January 24, 2009

Like he knew what he was talking about...

A funny thing happened to Kevin and me today. We were sitting in a restaurant and wouldn't you know we were sitting right next to a family of "cat experts." Well ... at least the younger man in the group thought he was an expert. We couldn't help but overhear his monologue about how cats are very independent and do only what they want to do and how they don't like attention, etc. After this family left, I mentioned how great it would be if tonight's posting was about dispelling folks' misconceptions of cats. So, here it goes ... time to dispel myth #1.

Myth #1: Cats are aloof
Fact: Although there are a small percentage of cats that are aloof, our experiences at the shelter (and, combined, we've been volunteering for over 16 years) have proved otherwise. When we enter each room, 99.9% of the cats can't wait to interact. The other .1% are mostly asleep...(:

I've attached two photos of cats at the shelter who love loving (and laps):
Ilona (top photo) is such a cute kitty who loves a good lap. Once I let her out of her cage, and I sit down, she comes over and jumps on my lap.

Vine (bottom photo) is fairly new to PAWS but is warming up very quickly to her surroundings. She jumps on the couch next to me and wants me to cradle and pet her.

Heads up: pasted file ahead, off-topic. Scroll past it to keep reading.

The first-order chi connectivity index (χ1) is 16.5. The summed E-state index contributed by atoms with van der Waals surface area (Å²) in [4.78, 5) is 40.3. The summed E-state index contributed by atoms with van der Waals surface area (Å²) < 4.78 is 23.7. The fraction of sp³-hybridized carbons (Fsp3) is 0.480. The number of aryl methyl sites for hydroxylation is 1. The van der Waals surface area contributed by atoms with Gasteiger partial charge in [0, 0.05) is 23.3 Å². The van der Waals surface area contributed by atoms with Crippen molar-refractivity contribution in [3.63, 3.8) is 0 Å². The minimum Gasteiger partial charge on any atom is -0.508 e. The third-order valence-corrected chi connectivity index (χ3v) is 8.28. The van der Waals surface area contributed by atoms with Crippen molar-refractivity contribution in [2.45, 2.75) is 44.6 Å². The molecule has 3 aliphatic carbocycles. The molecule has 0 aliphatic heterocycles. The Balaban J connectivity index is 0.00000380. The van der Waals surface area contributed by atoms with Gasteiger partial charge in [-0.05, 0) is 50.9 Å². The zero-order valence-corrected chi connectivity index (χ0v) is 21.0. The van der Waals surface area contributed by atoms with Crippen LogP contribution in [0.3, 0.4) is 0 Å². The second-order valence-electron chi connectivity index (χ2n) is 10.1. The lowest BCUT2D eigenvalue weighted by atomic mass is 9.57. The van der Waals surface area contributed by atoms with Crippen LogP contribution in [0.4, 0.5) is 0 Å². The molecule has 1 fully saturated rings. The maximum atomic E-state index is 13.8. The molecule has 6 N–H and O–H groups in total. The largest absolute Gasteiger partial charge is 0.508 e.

Some thing most folks who aren't as familiar with cats don't know is that cats give clues (like dogs) that indicate when they're happy to see you (come up to you excitedly or rub their faces against the cages). When they want you to pet them (rub up against you or their tails twitch). When they're mad or anxious (tail swishes side to side). Insecure (often fold their legs under their bodies). You just have to be receptive and responsive to the cues they're sending. One thing I'd like to stress is that they can often be subtle with some of these cues so it's important to watch their behavior carefully. It's often difficult to pick up on when they're not feeling well so it's important to make a mental note of their routines. If there's a break their routine (i.e. eliminating outside the litterbox, etc.,) that's often a sign that their surroundings may have been disturbed (such as new furniture, a new person or animal in the household) or they may not be feeling well.

Until tomorrow night...(:

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